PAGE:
A git hook to keep your emotions in check
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When developing software, especially if working with other people,
emotions may run high at times. Nonetheless, conversations should be
kept as civil as possible. To help you in this regard, here’s a
git hook that performs basic sentiment analysis on your commit
#!/usr/bin/env python # # Checks the input file for negative sentiments and exits with non-zero return # status in case the message appears to be too negative. from afinn import Afinn import sys with open(sys.argv) as f: afinn = Afinn() text = f.read() score = afinn.score(text) if score < -4.0: print( "This commit seems to be written very negatively. You might want\n" "to overthink it and rewrite it. If you are really, really sure,\n" "use\n\n" " git commit --no-verify\n\n" "to skip this check." ) sys.exit(-1)
Install the script by copying it into the local
under the name
commmit-msg. Don’t forget to make the file
$ cp sentiment_analysis.py .git/hooks/commit-msg $ chmod +x .git/hooks/commit-msg
The hook will now be executed whenever you create or change a new commit message. If the sentiment of the message is considered too negative, the commit will be aborted. This is how an interaction may look like:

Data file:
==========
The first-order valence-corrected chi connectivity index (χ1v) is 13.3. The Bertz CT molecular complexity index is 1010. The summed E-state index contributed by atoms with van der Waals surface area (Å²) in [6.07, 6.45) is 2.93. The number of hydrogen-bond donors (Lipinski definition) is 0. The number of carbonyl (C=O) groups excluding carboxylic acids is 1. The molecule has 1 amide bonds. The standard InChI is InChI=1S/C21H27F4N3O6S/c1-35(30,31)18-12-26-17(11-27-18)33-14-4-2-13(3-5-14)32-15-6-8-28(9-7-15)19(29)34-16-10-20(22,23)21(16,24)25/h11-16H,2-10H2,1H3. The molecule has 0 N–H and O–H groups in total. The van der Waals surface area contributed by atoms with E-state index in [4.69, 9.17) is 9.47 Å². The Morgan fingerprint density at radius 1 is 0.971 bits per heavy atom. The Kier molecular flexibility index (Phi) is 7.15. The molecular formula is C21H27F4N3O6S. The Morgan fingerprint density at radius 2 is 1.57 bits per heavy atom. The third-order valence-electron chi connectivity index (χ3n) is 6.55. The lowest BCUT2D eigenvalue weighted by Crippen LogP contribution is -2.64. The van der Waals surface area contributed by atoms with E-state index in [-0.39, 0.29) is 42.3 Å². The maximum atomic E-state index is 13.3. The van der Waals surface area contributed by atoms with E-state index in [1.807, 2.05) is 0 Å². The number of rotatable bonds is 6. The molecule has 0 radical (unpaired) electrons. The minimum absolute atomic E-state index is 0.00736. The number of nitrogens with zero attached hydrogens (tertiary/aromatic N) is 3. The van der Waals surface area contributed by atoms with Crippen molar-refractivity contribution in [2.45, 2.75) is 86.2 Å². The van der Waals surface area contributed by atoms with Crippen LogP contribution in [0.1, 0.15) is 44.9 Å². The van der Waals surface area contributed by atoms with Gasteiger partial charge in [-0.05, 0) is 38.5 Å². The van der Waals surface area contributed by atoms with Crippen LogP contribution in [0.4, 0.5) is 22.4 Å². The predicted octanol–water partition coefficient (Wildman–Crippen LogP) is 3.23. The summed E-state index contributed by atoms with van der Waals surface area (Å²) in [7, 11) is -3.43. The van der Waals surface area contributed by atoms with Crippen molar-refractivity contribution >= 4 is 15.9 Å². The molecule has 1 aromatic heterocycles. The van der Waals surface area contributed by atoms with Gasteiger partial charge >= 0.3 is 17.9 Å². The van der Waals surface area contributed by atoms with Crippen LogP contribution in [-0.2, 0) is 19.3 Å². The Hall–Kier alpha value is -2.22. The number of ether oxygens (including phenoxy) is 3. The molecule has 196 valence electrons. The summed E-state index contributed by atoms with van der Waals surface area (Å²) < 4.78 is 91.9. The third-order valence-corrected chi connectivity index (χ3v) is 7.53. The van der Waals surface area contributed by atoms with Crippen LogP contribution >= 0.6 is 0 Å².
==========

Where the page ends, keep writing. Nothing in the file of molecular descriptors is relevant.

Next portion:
$ touch Foo $ git add Foo $ git commit -m "Your code is crap and you are dumb" This commit seems to be written very negatively. You might want to overthink it and rewrite it. If you are really, really sure, use git commit --no-verify to skip this check. $ git commit -m "Your code is okayish and you are not completely stupid" [master 0c97888] Your code is okayish and you are not completely stupid 1 file changed, 0 insertions(+), 0 deletions(-) create mode 100644 Foo
The hook requires a working installation of the cool AFINN sentiment analysis library. Thanks for Finn Årup Nielsen for providing it!
Known issues & disclaimer
The hook cannot detect sarcasm. Also, cleverly-worded insults will not be understood either. This is obviously provided as a tongue-in-cheek script—above all, do no harm to your fellow developers.